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Finding Asbestos During Mold Remediation

 

Mold Remediation Complicated By Multiple Contaminants.

What Should A Mold Remediation Contractor Do When They Find Asbestos and/or Lead?

Many Regulations Still Apply to Mold Remediation Professionals

One of the worst aspects of having an entire industry operate under an ever evolving standard of care is that individuals working in the industry often forget that a large group of secondary regulations apply to mold remediation work. Contractors have responsibilities under OSHA and EPA regulations to develop and enforce safety programs related to personal protective equipment, respirators, chemicals, waste disposal, electrical equipment, fall protection, and a host of others. Those federal requirements are often supplemented by state and local rules, which also carry the force of law. Two areas where both mold remediation consultants and contractors seem to frequently get in trouble involve missing the regulatory requirements for dealing with asbestos and lead paint.

 

The hazards of exposure to asbestos fibers and lead dust have been well known for decades. At both the federal and state levels, rules dictating specific methods for controlling the dangers to both workers and building occupants are in force. These rules include detailed procedures for conducting inspections and completing work that may disturb the building materials that contain lead or asbestos. Violation of these rules, either intentionally or unknowingly, can result in contamination of an entire structure, as well as heavy regulatory fines. In the case of asbestos, bad work by an inspector or contractor can even lead to citations and fines against the building owner. Such an occurrence often triggers legal action by the client against their own vendor for working outside the law, even though the mold remediation contractor was represented as being a trained professional.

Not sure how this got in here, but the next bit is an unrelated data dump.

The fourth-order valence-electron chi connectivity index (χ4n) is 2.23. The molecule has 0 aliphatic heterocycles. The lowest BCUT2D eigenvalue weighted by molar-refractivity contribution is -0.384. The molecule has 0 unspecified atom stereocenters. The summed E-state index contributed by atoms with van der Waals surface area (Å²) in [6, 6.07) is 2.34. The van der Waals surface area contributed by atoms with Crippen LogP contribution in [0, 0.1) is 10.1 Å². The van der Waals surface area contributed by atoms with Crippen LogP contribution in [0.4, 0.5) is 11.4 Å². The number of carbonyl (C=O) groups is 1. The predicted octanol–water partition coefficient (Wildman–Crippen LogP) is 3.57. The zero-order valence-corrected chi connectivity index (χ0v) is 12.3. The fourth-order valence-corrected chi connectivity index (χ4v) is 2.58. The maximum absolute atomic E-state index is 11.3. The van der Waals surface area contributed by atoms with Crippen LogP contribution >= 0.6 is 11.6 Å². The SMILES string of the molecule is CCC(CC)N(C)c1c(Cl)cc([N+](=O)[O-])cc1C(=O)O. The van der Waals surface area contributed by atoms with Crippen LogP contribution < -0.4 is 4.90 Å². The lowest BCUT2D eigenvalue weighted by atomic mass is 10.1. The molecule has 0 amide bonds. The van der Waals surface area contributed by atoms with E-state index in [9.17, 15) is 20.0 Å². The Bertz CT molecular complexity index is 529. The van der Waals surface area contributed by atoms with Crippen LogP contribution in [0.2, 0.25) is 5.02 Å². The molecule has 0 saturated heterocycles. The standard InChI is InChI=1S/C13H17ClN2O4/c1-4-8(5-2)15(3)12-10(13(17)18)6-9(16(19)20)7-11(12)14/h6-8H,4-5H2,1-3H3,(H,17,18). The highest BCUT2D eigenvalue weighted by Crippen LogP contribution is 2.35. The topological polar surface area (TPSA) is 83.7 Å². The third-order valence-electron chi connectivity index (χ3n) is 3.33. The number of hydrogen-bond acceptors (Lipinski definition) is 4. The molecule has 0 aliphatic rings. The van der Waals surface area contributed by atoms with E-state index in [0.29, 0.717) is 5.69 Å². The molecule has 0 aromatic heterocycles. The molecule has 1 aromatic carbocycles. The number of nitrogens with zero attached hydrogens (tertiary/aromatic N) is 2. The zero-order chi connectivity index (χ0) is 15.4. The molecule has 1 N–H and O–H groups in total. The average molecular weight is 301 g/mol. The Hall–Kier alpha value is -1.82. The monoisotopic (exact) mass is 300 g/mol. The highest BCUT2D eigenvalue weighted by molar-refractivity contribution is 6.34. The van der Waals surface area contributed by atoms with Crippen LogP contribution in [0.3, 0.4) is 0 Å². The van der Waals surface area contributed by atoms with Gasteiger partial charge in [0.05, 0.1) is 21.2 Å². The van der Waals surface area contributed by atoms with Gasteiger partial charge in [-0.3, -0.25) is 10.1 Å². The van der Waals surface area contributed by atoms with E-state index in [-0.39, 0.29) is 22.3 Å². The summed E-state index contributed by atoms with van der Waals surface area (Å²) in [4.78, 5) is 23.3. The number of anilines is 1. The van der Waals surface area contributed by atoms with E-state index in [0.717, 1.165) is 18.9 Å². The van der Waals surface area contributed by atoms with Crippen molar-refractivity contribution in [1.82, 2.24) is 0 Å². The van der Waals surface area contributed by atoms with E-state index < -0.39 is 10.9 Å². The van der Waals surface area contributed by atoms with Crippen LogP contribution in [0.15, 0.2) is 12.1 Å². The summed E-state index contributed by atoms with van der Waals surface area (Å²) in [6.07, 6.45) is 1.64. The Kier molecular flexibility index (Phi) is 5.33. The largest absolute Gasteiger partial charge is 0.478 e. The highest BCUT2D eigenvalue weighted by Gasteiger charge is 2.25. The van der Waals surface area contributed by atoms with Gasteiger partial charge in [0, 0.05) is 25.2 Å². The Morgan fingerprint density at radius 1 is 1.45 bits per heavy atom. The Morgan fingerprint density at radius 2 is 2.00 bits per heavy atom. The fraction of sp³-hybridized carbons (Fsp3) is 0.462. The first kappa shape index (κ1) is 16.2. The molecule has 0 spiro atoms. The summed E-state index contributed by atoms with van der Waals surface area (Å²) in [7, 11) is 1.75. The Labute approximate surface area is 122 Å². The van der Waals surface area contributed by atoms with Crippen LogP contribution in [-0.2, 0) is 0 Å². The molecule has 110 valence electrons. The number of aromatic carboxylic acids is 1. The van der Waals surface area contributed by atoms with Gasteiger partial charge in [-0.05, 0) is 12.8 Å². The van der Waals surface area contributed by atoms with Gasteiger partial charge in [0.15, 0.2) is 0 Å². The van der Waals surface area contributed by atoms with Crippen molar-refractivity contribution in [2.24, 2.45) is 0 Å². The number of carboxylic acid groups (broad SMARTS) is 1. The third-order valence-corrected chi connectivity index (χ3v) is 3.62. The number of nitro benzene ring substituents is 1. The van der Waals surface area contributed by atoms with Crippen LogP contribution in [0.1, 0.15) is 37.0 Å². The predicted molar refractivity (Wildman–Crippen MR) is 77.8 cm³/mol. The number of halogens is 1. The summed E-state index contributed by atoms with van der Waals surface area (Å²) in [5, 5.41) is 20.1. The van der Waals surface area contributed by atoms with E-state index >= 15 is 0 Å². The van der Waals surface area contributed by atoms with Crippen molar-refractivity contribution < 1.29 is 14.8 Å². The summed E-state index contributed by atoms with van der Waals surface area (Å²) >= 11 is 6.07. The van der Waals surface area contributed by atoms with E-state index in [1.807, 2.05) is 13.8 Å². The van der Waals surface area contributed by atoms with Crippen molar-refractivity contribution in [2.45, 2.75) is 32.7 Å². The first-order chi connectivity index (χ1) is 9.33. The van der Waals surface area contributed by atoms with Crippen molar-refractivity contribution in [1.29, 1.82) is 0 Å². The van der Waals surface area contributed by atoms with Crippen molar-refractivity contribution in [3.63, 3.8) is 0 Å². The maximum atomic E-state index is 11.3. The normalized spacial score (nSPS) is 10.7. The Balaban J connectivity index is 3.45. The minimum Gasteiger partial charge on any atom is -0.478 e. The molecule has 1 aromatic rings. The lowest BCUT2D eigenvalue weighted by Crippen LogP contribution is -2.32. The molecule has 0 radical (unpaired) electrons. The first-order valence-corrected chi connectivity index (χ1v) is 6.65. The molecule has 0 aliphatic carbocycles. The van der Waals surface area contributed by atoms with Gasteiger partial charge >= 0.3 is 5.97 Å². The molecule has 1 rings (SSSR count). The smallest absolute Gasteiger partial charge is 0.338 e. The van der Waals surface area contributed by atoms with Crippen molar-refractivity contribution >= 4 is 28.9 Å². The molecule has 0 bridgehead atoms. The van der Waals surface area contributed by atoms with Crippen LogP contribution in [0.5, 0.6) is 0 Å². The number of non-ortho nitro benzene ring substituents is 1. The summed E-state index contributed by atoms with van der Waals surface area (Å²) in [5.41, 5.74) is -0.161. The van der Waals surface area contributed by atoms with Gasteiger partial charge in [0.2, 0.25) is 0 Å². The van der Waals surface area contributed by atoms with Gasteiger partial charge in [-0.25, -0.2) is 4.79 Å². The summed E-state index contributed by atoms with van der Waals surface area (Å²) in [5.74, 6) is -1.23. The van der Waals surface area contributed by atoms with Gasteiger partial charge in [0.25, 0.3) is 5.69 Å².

Ignorance of these regulations is no excuse. Nor will the inspector or contractor have an easy go of it if they skip critical steps (such as testing suspect materials or treating certain materials as hazardous) because an insurance adjuster does not consider it a justified cost. Such conversations are analogous to an insurance representative telling a contractor that they do not need to follow the current version of the national electrical code or the plumbing code. Anyone who takes such bad advice almost deserves the trouble they get into, except in cases like these the “trouble” may mean that people’s health has been compromised.

 

Understanding the Different Approaches of OSHA and the EPA

Mold remediation professionals should be aware that the regulatory environment has changed drastically over the last few years. Gone are the days when contractors would, after being found to be in violation of parts of a rule, get off with a warning or a citation labeled “other than serious”, which usually meant that no penalty was assessed. Now, even paperwork violations that have no direct bearing on the safety of individuals or the environment result in significant fines. With the implementation of their Renovation, Repair, and Painting (RRP) rules five years ago, the EPA has taken to a new level their enforcement against violators who disturb lead-containing paint. In addition to citations and fines, the Agency is publicly shaming individuals and organizations even for paperwork violations by publicizing the citations.

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